Sunday Times, South Africa - Sunday, April 4, 1999
She knew the old man well - she used to play with his four grandchildren in the sand.
But while she sat at a table in her one-roomed house, happily drawing figures on a piece of paper, he called her to the rickety single bed she shared with her mother and told her he was going to show her his "toy".
Before the Grade 2 pupil from Claremont, near Durban, could react, he pulled down her panties and raped her.
Then he placed his fingers across her lips and warned her not to tell anyone about their "game".
That night, when her 38-year-old mother returned from work, Sibongile complained of being "sore".
But it only after her mother took her daughter to a doctor did the little girl sob and blurt out her story.
Initially denying any involvement in the rape, Baba eventually told Sibongile's mother that he was HIV positive and had wanted to "cleanse" himself by having sex with a virgin.
Sibongile's story is by no means unique.
According to University of Durban-Westville anthropology lecturer and researcher Suzanne Leclerc-Madlala, it is an increasingly typical scenario, played out daily in hundreds of homes throughout South Africa as AIDS carriers target girls under eight years old for sex in the belief that it will cure them of the dreaded disease.
As the deadly virus tightens its stranglehold on South Africa, justice officials and AIDS workers say that in KwaZuluNatal alone at least five rape cases involving girls under eight are being dealt with daily in every magistrate's court in the province.
An in-depth investigation by Leclerc-Madlala, who is completing a doctoral thesis on AIDS and related gender issues, suggests that a popular myth that sex with a virgin is the cure for AIDS could be the root cause of this shocking upsurge in child rapes.
The 41-year-old American researcher was the first white woman to marry a black South African when the infamous Immorality and Mixed Marriages Act was scrapped in June 1985.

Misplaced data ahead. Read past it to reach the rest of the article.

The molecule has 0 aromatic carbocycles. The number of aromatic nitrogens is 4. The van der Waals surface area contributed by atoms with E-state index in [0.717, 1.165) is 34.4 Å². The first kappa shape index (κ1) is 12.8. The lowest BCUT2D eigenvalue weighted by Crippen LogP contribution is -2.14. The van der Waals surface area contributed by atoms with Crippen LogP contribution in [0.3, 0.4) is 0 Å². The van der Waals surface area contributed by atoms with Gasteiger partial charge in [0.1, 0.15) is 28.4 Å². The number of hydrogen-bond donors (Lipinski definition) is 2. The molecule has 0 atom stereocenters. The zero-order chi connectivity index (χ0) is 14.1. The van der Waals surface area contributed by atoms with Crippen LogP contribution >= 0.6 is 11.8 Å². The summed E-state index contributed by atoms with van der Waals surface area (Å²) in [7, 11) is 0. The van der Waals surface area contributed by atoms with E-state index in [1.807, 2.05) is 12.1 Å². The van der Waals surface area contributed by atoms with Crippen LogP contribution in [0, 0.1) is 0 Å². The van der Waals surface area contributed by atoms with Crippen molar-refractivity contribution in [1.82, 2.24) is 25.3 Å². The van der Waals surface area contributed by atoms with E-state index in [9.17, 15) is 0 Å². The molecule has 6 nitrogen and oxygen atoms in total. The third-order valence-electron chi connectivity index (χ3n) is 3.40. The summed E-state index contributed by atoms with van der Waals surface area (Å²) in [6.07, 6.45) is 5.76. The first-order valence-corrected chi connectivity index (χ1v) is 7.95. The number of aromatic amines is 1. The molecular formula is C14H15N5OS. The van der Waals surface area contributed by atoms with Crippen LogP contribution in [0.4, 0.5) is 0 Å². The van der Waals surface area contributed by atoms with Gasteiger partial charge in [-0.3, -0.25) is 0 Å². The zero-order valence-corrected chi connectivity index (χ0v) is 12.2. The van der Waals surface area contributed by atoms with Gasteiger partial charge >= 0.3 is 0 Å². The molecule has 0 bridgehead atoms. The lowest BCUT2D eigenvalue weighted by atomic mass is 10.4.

The mother of four conducted her research among the poverty-stricken rural community of St Wendolins, outside Durban, where she was forced to live for six years after being constantly hounded and persecuted by apartheid-era policemen for marrying a black man.
"I lived in a two-roomed clay and wattle hut with my husband, his two brothers and their seven children as well as my husband's 80-year-old grandmother - and 10 goats.
"Water was a 5km walk away, and there were no lights or proper sanitation. But I got to understand the locals and their myths, fears and expectations."
She became known as the white makoti (young bride) in St Wendolins.
In Leclerc-Madlala's study involving the local residents, women respondents said the AIDS-cure myth was widespread among Zulu men, particularly those from rural areas.
She notes disturbing similarities between the way in which sexually transmitted diseases were dealt with in Europe in the last century and the manner in which AIDS is being addressed today.
"According to 19th-century beliefs, sex with a child was thought to provide a cure for syphilis," she says.
"Quack doctors kept special brothels in Liverpool since 1827 to provide this cure.
"Most of the girls used in the brothels were imbeciles."
According to Leclerc-Madlala, the myth that sex with a virgin is a cure for AIDS is not confined to KwaZulu-Natal.
"Fellow AIDS researchers in Zambia, Zimbabwe and Nigeria have told me that the myth also exists in these countries and that it is being blamed for the high rate of sexual abuse against young children."
Her experience in St Wendolins and her participation in AIDS education programmes indicate that the myth is more prevalent than local authorities in South Africa and AIDS educators are prepared to acknowledge.
It may also, she says, be a significant factor in the reported rapid rise in the past few years of sexual abuse and HIV infection among young girls in the province.